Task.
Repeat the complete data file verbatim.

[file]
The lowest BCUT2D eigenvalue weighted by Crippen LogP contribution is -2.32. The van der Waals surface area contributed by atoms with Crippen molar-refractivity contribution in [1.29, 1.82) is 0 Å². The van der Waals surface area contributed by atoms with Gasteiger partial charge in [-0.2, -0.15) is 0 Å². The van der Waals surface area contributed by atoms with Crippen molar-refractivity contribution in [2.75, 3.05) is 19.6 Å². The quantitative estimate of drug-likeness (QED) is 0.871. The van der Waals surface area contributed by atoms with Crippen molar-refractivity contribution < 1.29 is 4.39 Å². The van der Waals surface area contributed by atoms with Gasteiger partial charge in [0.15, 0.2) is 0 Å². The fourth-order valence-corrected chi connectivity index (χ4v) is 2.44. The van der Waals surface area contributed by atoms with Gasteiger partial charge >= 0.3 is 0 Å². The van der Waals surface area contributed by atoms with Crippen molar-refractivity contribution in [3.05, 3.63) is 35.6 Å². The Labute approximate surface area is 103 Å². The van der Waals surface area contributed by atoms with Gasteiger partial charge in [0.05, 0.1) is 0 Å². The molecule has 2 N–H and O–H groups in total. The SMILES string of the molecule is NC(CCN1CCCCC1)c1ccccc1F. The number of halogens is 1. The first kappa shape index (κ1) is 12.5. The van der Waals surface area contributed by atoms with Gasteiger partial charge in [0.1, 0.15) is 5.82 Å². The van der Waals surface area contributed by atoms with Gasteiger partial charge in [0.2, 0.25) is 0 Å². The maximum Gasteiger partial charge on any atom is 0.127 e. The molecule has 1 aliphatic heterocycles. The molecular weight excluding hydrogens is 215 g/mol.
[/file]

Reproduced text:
The lowest BCUT2D eigenvalue weighted by Crippen LogP contribution is -2.32. The van der Waals surface area contributed by atoms with Crippen molar-refractivity contribution in [1.29, 1.82) is 0 Å². The van der Waals surface area contributed by atoms with Gasteiger partial charge in [-0.2, -0.15) is 0 Å². The van der Waals surface area contributed by atoms with Crippen molar-refractivity contribution in [2.75, 3.05) is 19.6 Å². The quantitative estimate of drug-likeness (QED) is 0.871. The van der Waals surface area contributed by atoms with Crippen molar-refractivity contribution < 1.29 is 4.39 Å². The van der Waals surface area contributed by atoms with Gasteiger partial charge in [0.15, 0.2) is 0 Å². The fourth-order valence-corrected chi connectivity index (χ4v) is 2.44. The van der Waals surface area contributed by atoms with Gasteiger partial charge >= 0.3 is 0 Å². The van der Waals surface area contributed by atoms with Crippen molar-refractivity contribution in [3.05, 3.63) is 35.6 Å². The Labute approximate surface area is 103 Å². The van der Waals surface area contributed by atoms with Gasteiger partial charge in [0.05, 0.1) is 0 Å². The molecule has 2 N–H and O–H groups in total. The SMILES string of the molecule is NC(CCN1CCCCC1)c1ccccc1F. The number of halogens is 1. The first kappa shape index (κ1) is 12.5. The van der Waals surface area contributed by atoms with Gasteiger partial charge in [0.1, 0.15) is 5.82 Å². The van der Waals surface area contributed by atoms with Gasteiger partial charge in [0.2, 0.25) is 0 Å². The maximum Gasteiger partial charge on any atom is 0.127 e. The molecule has 1 aliphatic heterocycles. The molecular weight excluding hydrogens is 215 g/mol.